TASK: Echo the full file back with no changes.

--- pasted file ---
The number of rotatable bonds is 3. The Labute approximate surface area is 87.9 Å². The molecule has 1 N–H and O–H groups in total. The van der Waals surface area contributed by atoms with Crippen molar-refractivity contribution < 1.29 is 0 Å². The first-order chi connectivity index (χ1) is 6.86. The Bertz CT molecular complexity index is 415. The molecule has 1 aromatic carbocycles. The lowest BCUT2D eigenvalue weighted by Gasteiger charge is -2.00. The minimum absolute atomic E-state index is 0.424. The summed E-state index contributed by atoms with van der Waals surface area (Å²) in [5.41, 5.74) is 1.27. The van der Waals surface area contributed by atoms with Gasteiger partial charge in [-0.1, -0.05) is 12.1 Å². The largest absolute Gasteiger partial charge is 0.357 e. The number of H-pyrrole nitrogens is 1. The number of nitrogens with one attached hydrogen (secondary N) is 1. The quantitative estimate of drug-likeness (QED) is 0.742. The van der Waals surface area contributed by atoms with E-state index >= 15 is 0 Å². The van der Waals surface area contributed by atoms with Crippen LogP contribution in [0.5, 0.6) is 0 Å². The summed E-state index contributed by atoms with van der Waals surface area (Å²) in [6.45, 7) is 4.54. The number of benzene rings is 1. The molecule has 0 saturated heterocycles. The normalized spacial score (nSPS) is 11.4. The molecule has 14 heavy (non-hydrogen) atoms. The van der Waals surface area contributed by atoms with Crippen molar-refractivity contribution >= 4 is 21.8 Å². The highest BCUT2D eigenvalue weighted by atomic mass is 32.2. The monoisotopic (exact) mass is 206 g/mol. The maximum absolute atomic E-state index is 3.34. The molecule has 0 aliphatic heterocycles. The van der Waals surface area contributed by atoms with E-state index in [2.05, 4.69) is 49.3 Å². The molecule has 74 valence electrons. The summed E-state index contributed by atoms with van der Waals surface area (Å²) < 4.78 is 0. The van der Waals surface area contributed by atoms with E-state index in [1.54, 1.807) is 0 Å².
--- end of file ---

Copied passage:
The number of rotatable bonds is 3. The Labute approximate surface area is 87.9 Å². The molecule has 1 N–H and O–H groups in total. The van der Waals surface area contributed by atoms with Crippen molar-refractivity contribution < 1.29 is 0 Å². The first-order chi connectivity index (χ1) is 6.86. The Bertz CT molecular complexity index is 415. The molecule has 1 aromatic carbocycles. The lowest BCUT2D eigenvalue weighted by Gasteiger charge is -2.00. The minimum absolute atomic E-state index is 0.424. The summed E-state index contributed by atoms with van der Waals surface area (Å²) in [5.41, 5.74) is 1.27. The van der Waals surface area contributed by atoms with Gasteiger partial charge in [-0.1, -0.05) is 12.1 Å². The largest absolute Gasteiger partial charge is 0.357 e. The number of H-pyrrole nitrogens is 1. The number of nitrogens with one attached hydrogen (secondary N) is 1. The quantitative estimate of drug-likeness (QED) is 0.742. The van der Waals surface area contributed by atoms with E-state index >= 15 is 0 Å². The van der Waals surface area contributed by atoms with Crippen LogP contribution in [0.5, 0.6) is 0 Å². The summed E-state index contributed by atoms with van der Waals surface area (Å²) in [6.45, 7) is 4.54. The number of benzene rings is 1. The molecule has 0 saturated heterocycles. The normalized spacial score (nSPS) is 11.4. The molecule has 14 heavy (non-hydrogen) atoms. The van der Waals surface area contributed by atoms with Crippen molar-refractivity contribution >= 4 is 21.8 Å². The highest BCUT2D eigenvalue weighted by atomic mass is 32.2. The monoisotopic (exact) mass is 206 g/mol. The maximum absolute atomic E-state index is 3.34. The molecule has 0 aliphatic heterocycles. The van der Waals surface area contributed by atoms with E-state index in [2.05, 4.69) is 49.3 Å². The molecule has 74 valence electrons. The summed E-state index contributed by atoms with van der Waals surface area (Å²) < 4.78 is 0. The van der Waals surface area contributed by atoms with E-state index in [1.54, 1.807) is 0 Å².